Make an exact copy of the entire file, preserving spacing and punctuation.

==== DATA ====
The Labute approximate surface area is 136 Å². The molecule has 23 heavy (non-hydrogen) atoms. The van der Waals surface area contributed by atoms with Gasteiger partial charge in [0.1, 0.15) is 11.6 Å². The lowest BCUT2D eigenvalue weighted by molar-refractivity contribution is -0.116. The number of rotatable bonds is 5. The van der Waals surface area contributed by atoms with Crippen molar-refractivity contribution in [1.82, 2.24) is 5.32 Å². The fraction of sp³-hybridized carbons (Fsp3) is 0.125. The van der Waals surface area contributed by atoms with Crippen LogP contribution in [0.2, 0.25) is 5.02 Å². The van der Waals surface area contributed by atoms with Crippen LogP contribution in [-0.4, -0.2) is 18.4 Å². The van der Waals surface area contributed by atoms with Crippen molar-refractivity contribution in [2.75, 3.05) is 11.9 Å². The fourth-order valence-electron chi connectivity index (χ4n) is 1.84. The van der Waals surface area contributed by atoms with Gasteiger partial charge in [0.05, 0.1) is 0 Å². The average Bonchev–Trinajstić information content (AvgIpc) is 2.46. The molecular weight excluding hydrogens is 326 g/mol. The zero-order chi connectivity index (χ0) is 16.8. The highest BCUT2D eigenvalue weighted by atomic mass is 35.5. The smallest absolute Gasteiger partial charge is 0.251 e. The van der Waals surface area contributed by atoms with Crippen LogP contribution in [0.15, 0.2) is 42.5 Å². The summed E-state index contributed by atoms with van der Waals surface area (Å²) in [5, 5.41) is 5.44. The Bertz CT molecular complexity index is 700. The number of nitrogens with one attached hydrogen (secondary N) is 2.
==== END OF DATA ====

The Labute approximate surface area is 136 Å². The molecule has 23 heavy (non-hydrogen) atoms. The van der Waals surface area contributed by atoms with Gasteiger partial charge in [0.1, 0.15) is 11.6 Å². The lowest BCUT2D eigenvalue weighted by molar-refractivity contribution is -0.116. The number of rotatable bonds is 5. The van der Waals surface area contributed by atoms with Crippen molar-refractivity contribution in [1.82, 2.24) is 5.32 Å². The fraction of sp³-hybridized carbons (Fsp3) is 0.125. The van der Waals surface area contributed by atoms with Crippen LogP contribution in [0.2, 0.25) is 5.02 Å². The van der Waals surface area contributed by atoms with Crippen LogP contribution in [-0.4, -0.2) is 18.4 Å². The van der Waals surface area contributed by atoms with Crippen molar-refractivity contribution in [2.75, 3.05) is 11.9 Å². The fourth-order valence-electron chi connectivity index (χ4n) is 1.84. The van der Waals surface area contributed by atoms with Gasteiger partial charge in [0.05, 0.1) is 0 Å². The average Bonchev–Trinajstić information content (AvgIpc) is 2.46. The molecular weight excluding hydrogens is 326 g/mol. The zero-order chi connectivity index (χ0) is 16.8. The highest BCUT2D eigenvalue weighted by atomic mass is 35.5. The smallest absolute Gasteiger partial charge is 0.251 e. The van der Waals surface area contributed by atoms with Crippen LogP contribution in [0.15, 0.2) is 42.5 Å². The summed E-state index contributed by atoms with van der Waals surface area (Å²) in [5, 5.41) is 5.44. The Bertz CT molecular complexity index is 700. The number of nitrogens with one attached hydrogen (secondary N) is 2.